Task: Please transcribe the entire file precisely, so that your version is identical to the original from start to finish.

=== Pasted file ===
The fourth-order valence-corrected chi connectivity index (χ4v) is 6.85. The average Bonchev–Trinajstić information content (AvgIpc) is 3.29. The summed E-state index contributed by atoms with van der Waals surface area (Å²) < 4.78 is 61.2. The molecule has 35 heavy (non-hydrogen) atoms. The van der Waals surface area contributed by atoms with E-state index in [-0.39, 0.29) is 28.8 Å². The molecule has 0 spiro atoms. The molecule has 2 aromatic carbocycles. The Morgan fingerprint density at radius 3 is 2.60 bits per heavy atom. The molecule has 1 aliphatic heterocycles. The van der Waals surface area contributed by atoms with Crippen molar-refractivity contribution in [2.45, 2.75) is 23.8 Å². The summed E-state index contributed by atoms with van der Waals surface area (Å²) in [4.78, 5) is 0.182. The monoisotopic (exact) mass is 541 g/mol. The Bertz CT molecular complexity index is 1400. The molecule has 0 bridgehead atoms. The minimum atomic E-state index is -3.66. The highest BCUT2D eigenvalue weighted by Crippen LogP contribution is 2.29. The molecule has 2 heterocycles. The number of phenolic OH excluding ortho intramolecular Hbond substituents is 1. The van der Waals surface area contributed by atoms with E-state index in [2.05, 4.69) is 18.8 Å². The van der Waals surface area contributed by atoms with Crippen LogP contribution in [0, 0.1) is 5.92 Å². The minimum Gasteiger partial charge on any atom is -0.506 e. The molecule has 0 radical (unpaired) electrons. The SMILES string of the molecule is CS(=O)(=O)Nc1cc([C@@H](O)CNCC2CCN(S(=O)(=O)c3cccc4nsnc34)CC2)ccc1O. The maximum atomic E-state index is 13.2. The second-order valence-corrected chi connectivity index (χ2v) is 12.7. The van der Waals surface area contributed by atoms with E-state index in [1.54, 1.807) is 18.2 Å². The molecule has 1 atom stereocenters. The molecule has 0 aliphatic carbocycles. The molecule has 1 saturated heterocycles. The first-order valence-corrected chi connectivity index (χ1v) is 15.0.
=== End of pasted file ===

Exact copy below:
The fourth-order valence-corrected chi connectivity index (χ4v) is 6.85. The average Bonchev–Trinajstić information content (AvgIpc) is 3.29. The summed E-state index contributed by atoms with van der Waals surface area (Å²) < 4.78 is 61.2. The molecule has 35 heavy (non-hydrogen) atoms. The van der Waals surface area contributed by atoms with E-state index in [-0.39, 0.29) is 28.8 Å². The molecule has 0 spiro atoms. The molecule has 2 aromatic carbocycles. The Morgan fingerprint density at radius 3 is 2.60 bits per heavy atom. The molecule has 1 aliphatic heterocycles. The van der Waals surface area contributed by atoms with Crippen molar-refractivity contribution in [2.45, 2.75) is 23.8 Å². The summed E-state index contributed by atoms with van der Waals surface area (Å²) in [4.78, 5) is 0.182. The monoisotopic (exact) mass is 541 g/mol. The Bertz CT molecular complexity index is 1400. The molecule has 0 bridgehead atoms. The minimum atomic E-state index is -3.66. The highest BCUT2D eigenvalue weighted by Crippen LogP contribution is 2.29. The molecule has 2 heterocycles. The number of phenolic OH excluding ortho intramolecular Hbond substituents is 1. The van der Waals surface area contributed by atoms with E-state index in [2.05, 4.69) is 18.8 Å². The van der Waals surface area contributed by atoms with Crippen LogP contribution in [0, 0.1) is 5.92 Å². The minimum Gasteiger partial charge on any atom is -0.506 e. The molecule has 0 radical (unpaired) electrons. The SMILES string of the molecule is CS(=O)(=O)Nc1cc([C@@H](O)CNCC2CCN(S(=O)(=O)c3cccc4nsnc34)CC2)ccc1O. The maximum atomic E-state index is 13.2. The second-order valence-corrected chi connectivity index (χ2v) is 12.7. The van der Waals surface area contributed by atoms with E-state index in [1.54, 1.807) is 18.2 Å². The molecule has 1 atom stereocenters. The molecule has 0 aliphatic carbocycles. The molecule has 1 saturated heterocycles. The first-order valence-corrected chi connectivity index (χ1v) is 15.0.